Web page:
June is Pagan Values month, and unlike previous years, I’ve actually been given a topic I can write about. (I’m not great with overly broad topics, it doesn’t usually stir my creative juices.) Today’s writing is “others and othering. What are your philosophies of conduct when around those very different from yourself?”
It shouldn’t come as a surprise that the large vast scene we call ‘paganism’ is also immensely diverse. There’s an old line you may have heard that sums it up beautifully: ask 10 pagans what paganism means and you’ll get 13 answers.
My personality is far more conservative than many of the people I encounter in the pagan places, and I frequently find myself in serious conversations or encounters with people who have a world view very unlike my own. People who won’t make a decision without consulting Tarot cards, or who have close encounters with Deities all of the time. Maybe they have multiple, multi sexual, relationships or are complete aesthetics, eschewing all relationships. They may worship Deities I perceive as ‘dark’, or from a culture radically unlike their own.
Now before I say anything further, let me be clear: ALL OF THESE THINGS ARE FINE. I am making no judgments or stating anything other than they are not my worldview.
So these people are, by the most classic of definitions, other.
Others are fascinating and mystifying and enticing, and sometimes scary. I deal with them by taking them very much at their word. I don’t question any part of the validity of their perspective, nor do I judge its veracity. I accept them in their totality. In the best of encounters, I learn something. It may only be a concept to consider at a more leisurely time, although at times they have been the harbingers of a true shockabuku moment. It may also be a time for me to practice acceptance and tolerance. Those are very useful skills for a priestess to have and I welcome opportunities to practice.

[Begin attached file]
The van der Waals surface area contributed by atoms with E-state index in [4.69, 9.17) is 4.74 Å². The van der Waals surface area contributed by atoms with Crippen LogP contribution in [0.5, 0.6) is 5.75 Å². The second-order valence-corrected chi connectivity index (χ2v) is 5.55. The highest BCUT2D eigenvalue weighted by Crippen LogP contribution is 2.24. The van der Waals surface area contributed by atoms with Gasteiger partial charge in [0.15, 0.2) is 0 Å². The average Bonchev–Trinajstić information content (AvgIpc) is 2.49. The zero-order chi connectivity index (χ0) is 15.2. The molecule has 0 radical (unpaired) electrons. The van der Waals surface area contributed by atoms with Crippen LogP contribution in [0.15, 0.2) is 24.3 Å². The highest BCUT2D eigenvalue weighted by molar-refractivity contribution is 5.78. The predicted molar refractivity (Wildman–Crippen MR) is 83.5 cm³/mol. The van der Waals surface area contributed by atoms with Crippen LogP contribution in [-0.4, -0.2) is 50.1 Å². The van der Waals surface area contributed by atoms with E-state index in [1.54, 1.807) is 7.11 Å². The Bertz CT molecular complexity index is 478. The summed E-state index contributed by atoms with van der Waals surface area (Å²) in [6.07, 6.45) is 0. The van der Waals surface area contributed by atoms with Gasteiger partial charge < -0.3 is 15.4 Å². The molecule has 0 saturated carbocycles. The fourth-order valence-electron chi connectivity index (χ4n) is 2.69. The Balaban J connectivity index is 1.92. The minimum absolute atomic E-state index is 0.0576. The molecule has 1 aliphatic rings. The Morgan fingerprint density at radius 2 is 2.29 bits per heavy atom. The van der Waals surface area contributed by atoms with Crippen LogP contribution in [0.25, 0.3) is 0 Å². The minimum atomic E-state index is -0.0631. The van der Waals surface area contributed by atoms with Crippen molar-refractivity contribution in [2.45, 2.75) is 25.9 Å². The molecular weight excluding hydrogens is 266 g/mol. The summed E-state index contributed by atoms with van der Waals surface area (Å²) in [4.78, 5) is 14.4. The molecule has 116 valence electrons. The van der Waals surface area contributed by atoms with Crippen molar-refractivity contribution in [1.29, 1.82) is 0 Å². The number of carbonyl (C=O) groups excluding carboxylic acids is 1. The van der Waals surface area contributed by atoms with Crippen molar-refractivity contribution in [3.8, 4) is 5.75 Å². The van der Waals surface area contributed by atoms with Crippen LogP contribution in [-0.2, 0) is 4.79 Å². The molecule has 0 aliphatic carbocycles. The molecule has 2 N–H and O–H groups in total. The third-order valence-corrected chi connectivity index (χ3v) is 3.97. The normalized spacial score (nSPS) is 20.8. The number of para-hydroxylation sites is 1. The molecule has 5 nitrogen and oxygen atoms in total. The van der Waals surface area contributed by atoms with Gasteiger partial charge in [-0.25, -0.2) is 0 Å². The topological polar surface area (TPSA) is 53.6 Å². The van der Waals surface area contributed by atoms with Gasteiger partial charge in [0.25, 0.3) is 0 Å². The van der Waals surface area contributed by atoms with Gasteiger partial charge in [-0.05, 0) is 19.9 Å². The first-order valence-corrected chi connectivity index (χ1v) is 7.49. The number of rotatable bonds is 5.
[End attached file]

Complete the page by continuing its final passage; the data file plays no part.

During the encounter I do my best to ask polite questions, and not be challenging. It’s a conversation, not an inquisition, they don’t need to prove anything to me and I am very alert for signs of discomfort on their part. If I sense that I’m being rude, or might about to be rude, I back off and redirect. Similarly, if they have questions for me, I do my best to be completely in the moment and present for them.
After the fact is when I spend time examining the encounter and then take on what is valuable and leave the rest behind. Because not everything is useful to everyone, and I am under no obligation to do anything after I have accepted them, just as they are not required to do anything other than accept me and my place within the world.
And, just to chase down that thought for a moment . . . the reason I can be so accepting of sometimes radically different worldviews is that I don’t take it personally, or feel threatened. Their reality does not change my reality (and I’m not self-centered enough to think that mine should change theirs in turn). Learning new things is great, and being exposed to radically different concepts is wonderful . . . but it doesn’t actually mean that I have to do anything about it, or in response to it.